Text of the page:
Hard Disks and Bottlenecking



Hard disks used in servers are typically different than those used in desktops. The speed that the platters spin can significantly affect the performance of the entire server. Some of the various performance parameters used in hard drives are transfer rates, seek times, and latency. A hard disks latency is measured in milliseconds and includes both rotational latency and seek time; which is the total time it takes a hard drive’s read/write head to locate the location on the disk. A driver’s access time is also worth mentioning; which is the interval between the time a request for data is made by the system and the measurement of time that data is then made accessible from the drive. A hard drive’s transfer rates are the speed that data is sent to and from the disk platter and is another crucial parameter. These rates are usually measured in MBps. Generally, for a server, higher-performance hard disks are only necessary if the server will be running advanced applications, such as databases. Some entry-level servers offer hot-swappable drives which enable a hard drive to be replaced without shutting anything down or opening the case.
            A hard disk that is bottlenecking can significantly impact the entire server. While the first fix that comes to mind is just installing a different disk, the optimal solution depends on the actual cause of the bottleneck. Ruling out memory storage problems should be the first step. This can be fixed by installing a larger disk, compressing the original disk, or by creating disk quotas to restrict the growth of user files. Defragmenting the disk is another useful thing to do and can be done using the Disk Defragmenter tool. Some other tips are to place multiple drives on separate I/O buses and to distribute the workload among multiple drives.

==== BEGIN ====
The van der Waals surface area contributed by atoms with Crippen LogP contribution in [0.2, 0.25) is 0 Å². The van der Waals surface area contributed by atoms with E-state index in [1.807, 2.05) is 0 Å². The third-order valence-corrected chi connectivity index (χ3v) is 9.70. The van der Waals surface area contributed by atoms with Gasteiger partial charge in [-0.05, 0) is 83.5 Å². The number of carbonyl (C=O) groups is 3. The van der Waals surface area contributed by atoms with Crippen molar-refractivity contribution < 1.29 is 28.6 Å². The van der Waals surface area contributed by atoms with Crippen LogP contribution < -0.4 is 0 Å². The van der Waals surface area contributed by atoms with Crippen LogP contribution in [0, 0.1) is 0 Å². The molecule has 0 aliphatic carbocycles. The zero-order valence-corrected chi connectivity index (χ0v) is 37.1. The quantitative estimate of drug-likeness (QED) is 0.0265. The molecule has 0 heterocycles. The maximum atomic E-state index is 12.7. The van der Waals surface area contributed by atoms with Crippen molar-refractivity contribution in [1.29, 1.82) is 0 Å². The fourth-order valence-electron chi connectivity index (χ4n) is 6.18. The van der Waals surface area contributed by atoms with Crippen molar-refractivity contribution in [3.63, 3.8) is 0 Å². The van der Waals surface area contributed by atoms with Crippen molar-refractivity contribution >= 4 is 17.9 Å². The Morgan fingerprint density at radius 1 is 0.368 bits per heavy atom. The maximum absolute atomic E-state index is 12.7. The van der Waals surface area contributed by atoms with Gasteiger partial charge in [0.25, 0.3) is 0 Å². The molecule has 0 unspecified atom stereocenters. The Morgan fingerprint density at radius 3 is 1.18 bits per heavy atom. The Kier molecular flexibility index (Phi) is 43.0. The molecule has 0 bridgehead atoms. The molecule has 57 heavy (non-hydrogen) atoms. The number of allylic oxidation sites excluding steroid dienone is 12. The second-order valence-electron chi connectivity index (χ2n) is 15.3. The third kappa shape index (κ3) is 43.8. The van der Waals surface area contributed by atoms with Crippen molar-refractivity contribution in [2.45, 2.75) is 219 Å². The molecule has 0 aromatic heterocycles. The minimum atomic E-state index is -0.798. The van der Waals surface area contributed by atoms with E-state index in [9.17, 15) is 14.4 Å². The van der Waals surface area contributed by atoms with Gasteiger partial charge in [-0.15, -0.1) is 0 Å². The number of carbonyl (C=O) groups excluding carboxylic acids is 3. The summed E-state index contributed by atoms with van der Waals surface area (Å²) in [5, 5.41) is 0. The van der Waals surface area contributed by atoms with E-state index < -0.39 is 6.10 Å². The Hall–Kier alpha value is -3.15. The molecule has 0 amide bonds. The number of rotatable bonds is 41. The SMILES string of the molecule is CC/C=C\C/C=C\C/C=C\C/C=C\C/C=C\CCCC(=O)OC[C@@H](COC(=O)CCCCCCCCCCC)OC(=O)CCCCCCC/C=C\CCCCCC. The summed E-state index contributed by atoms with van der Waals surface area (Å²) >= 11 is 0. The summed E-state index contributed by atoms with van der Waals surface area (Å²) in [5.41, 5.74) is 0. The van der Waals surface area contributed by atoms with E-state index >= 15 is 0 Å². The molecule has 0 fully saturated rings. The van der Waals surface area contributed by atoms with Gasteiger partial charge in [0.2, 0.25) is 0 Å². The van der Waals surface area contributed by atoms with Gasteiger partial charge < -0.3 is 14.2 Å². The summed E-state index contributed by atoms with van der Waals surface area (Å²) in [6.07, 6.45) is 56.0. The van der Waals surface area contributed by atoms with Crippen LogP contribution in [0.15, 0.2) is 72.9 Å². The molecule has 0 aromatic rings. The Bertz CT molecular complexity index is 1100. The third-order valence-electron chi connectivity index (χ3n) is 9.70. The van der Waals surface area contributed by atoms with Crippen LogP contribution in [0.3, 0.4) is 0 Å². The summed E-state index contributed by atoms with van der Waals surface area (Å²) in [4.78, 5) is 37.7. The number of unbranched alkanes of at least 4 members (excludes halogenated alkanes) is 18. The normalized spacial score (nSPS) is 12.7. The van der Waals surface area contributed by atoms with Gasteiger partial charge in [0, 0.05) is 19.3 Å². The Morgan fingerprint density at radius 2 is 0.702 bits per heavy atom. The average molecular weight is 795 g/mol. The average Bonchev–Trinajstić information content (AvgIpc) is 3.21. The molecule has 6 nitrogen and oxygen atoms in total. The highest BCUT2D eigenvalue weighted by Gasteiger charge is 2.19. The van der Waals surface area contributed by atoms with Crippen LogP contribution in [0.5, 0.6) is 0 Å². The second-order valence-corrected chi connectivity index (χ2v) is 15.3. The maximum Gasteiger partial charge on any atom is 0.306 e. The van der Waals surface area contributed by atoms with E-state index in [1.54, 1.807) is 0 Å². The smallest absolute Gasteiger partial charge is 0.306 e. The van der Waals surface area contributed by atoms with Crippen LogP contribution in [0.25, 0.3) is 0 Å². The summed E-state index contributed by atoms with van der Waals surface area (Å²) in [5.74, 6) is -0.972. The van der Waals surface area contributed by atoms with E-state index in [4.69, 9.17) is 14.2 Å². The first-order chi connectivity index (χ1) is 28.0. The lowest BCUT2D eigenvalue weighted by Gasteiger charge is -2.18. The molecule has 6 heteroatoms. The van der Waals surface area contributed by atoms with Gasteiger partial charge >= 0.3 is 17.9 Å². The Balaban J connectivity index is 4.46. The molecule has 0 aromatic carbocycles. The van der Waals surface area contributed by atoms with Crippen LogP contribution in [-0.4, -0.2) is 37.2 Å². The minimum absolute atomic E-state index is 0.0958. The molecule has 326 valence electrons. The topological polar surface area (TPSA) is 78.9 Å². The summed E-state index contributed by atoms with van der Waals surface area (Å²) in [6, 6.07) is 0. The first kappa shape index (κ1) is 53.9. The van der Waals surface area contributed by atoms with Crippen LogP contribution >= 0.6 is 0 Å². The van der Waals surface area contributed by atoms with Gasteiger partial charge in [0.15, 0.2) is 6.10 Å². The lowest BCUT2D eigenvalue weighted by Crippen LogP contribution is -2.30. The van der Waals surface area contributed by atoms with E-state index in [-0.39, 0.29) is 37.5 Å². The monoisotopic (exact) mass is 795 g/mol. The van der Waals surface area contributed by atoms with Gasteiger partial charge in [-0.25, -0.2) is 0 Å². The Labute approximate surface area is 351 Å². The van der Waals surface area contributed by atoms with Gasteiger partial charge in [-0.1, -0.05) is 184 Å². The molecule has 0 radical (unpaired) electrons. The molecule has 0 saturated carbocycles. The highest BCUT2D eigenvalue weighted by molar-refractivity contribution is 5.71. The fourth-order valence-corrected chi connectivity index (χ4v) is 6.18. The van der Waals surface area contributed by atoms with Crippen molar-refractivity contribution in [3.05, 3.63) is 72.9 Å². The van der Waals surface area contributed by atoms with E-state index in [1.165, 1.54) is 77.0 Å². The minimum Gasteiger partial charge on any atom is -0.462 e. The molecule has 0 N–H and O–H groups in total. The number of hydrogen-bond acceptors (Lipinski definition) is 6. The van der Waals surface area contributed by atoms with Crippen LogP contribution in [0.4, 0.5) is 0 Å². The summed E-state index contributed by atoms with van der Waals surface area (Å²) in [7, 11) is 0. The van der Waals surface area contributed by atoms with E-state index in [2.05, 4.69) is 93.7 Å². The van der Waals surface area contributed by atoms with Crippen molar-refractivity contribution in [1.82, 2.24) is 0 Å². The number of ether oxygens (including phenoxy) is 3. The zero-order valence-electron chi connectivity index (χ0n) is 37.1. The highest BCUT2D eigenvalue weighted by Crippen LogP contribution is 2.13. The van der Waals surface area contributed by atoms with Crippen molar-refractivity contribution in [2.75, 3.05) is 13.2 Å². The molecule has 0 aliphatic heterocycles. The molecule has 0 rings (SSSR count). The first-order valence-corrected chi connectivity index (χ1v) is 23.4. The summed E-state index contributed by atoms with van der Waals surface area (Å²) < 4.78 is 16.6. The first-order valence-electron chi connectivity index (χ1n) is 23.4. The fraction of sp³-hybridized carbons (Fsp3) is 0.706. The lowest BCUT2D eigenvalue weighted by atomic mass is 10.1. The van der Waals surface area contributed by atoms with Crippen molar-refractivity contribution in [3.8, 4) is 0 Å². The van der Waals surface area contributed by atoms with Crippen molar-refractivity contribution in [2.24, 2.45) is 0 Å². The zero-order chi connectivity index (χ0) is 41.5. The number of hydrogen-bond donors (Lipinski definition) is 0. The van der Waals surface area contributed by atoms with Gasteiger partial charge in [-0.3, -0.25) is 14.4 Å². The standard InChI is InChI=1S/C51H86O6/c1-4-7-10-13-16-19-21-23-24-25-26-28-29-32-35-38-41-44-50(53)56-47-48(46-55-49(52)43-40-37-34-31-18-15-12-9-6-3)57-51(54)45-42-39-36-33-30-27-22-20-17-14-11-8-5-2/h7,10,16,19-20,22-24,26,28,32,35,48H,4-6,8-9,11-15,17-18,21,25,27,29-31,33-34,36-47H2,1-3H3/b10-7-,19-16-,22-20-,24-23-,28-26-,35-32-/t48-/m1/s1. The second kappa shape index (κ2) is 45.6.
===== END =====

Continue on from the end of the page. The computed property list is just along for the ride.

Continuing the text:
Regarding the proper disk specifications, one should strive to obtain for their server, using the highest level of intelligent and efficient components available to you is always recommended. These include the controller, I/O bus, the actual disk, and the cabling used. Upgrading to higher-speed and wider-bandwidth components are also recommended which will typically decrease transfer time and increase throughput. Some other areas to monitor in regards to bottlenecks are queue depth, average I/O size, IOPS, and write vs. read percentages.
            While it may seem that doubling CPU speed may significantly increase the performance of the overall storage, this is not always the case. This is due to the many other factors inside and outside of the CPU that significantly affects the overall system performance. As an example, a 2GHz CPU will not necessarily be twice as fast as 1 GHz CPU because it depends on the quantity of work each CPU completes in each clock cycle. The 1GHz CPU might actually be faster if it is more efficient and can complete more tasks in each cycle, depending on its architecture. The number of cores a CPU has is what greatly increases the performance, as well as its cache size, the speed of the front side bus, amount of system memory, as well as overclocking capabilities.
Sliwa, Carol.Tech Target. Searchstorage.techtarget.com. Web. Retrieved 26 Jun 2017.

Tech-FAQ. Tech-faq.com. Web. Retrieved 26 June 2017.




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